Chögyal Namkhai Norbu states:

"...Madhyamaka explains with the four 'beyond concepts,' which are that something neither exists, nor does not exist, nor both exists and does not exist, nor is beyond both existing and not existing together. These are the four possibilities. What remains? Nothing. Although we are working only in an intellectual way, this can be considered the ultimate conclusion in Madhyamaka. As an analytical method, this is also correct for Dzogchen. Nagarjuna's reasoning is supreme."

"That view established intellectually we need to establish consciously in dependence upon one’s capacity of knowledge and on convention. The way of establishing that is the system of Prasanga Madhyamaka commented upon by the great being Nāgārjuna and his followers. There is no system of view better than that."

From Jigme Lingpa:

"I myself argue ‘To comprehend the meaning of the non-arising baseless, rootless dharmakāya, although reaching and the way of reaching this present conclusion 'Since I have no thesis, I alone am without a fault', as in the Prasanga Madhyamaka system, is not established by an intellectual consideration such as a belief to which one adheres, but is reached by seeing the meaning of ultimate reality of the natural great completion."

Chokyi Dragpa states:

On the path of trekchö, all the rigidity of mind's clinging to an "I" where there is no "I", and a self where there is no self, is cut through with Madhyamika Prasangika reasoning and the resulting conviction that an "I" or a "self" does not exist. Then, by examining where mind arises, dwells and ceases, you become certain of the absence of any true reality."

Again from Khenpo Tsultrim Gyamtso:

"The great scholar and master, Mipham Chokle Namgyal, said, 'If one seeks to master the basic nature of alpha purity, or kadak, it is necessary to perfect one’s understanding of the view of the Prasangika, or the Consequence School.' Alpha purity describes the basic nature of mind as it is expressed in the dzogchen descriptions. If one wishes to realize dzogchen, alpha purity, or trekcho, as it is also called, then one must perfect one’s understanding of the Consequence School. That is, one must realize that the nature of reality transcends all conceptual fabrications; it cannot be described by any conceptual terms. This is the aspect of the 'expanse.' If one recognizes this, then it is easy to realize the mahamudra because, as Milarepa sang:

'The view is original wisdom which is empty
Meditation clear light free of fixation
Conduct continual flow without attachment
Fruition is nakedness stripped of every stain.'"

From Acarya Dharmavajra Mr. Sridhar Rana:

"The meaning of Shunyata found in Sutra, Tantra Dzogchen, or Mahamudra is the same as the Prasangic emptiness of Chandrakirti, i. e. unfindability of any true existence or simply unfindability. Some writers of Dzogchen and Mahamudra or Tantra think that the emptiness of Nagarjuna is different from the emptiness found in these systems. But I would like to ask them whether their emptiness is findable or unfindable; whether or not the significance of emptiness in these systems is also not the fact of unfindability- no seeing as it could also be expressed. Also some Shentong scholars seem to imply that the Shentong system is talking about a different emptiness. They say Buddha nature is not empty of qualities therefore, Buddha nature is not merely empty, it also has qualities. First of all the whole statement is irrelevant. Qualities are not the question and Buddha nature being empty of quality or not is not the issue. The Buddha nature is empty of Svabhava (real existence). Because it is empty of real existence, it has qualities. As Arya Nagarjuna has said in his Mula Madhyamika Karika: 'All things are possible (including qualities) because they are empty', Therefore the whole Shentong/ Rangtong issue is superfluous. However, in Shentong, Buddha nature is also empty and emptiness means unfindable. In short, the unfindability of any true existence is the ultimate (skt. paramartha) in Buddhism, and is diametrically opposed to the concept of a truly existing thing called Brahman, the ultimate truth in Hinduism."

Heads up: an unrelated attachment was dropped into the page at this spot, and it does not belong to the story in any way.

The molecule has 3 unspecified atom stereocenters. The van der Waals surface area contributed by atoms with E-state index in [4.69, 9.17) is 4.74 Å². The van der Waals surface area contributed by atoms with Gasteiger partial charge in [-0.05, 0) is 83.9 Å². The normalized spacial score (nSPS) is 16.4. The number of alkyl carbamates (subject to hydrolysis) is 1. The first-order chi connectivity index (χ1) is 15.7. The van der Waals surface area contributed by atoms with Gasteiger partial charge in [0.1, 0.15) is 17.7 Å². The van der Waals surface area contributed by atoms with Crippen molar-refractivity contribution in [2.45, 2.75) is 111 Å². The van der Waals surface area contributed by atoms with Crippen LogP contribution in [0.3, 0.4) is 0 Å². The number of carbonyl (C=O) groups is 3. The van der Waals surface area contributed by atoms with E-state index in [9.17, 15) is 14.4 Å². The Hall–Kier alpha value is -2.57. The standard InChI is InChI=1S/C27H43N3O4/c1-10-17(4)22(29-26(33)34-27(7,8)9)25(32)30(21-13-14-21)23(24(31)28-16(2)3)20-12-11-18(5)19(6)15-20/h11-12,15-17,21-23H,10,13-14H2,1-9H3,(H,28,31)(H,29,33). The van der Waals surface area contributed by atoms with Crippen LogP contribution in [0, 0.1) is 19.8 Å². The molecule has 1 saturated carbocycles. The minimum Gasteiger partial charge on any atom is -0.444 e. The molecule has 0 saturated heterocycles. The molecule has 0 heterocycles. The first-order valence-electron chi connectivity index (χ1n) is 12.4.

from Dzogchen Ponlop Rinpoche:

"The practice of tregcho is essential when it comes to realizing the originally pure nature of mind and phenomena. This nature is emptiness, the basic state of the Great Perfection. For this reason, a thorough grounding in the view of Madhyamaka can be a great help when receiving instructions on tregcho. With the correct view of emptiness, one can meditate effectively on original purity [ka dag]."

and a final warning from Khenpo Tsultrim Gyamtso:

"If we still believe in existence, if we have some type of belief in something substantial, if we think that there is something that truly exists, whatever it might be, then we are said to fall into the extreme called eternalism or permanence. And if we fall into that extreme, we will not realize the true nature of reality."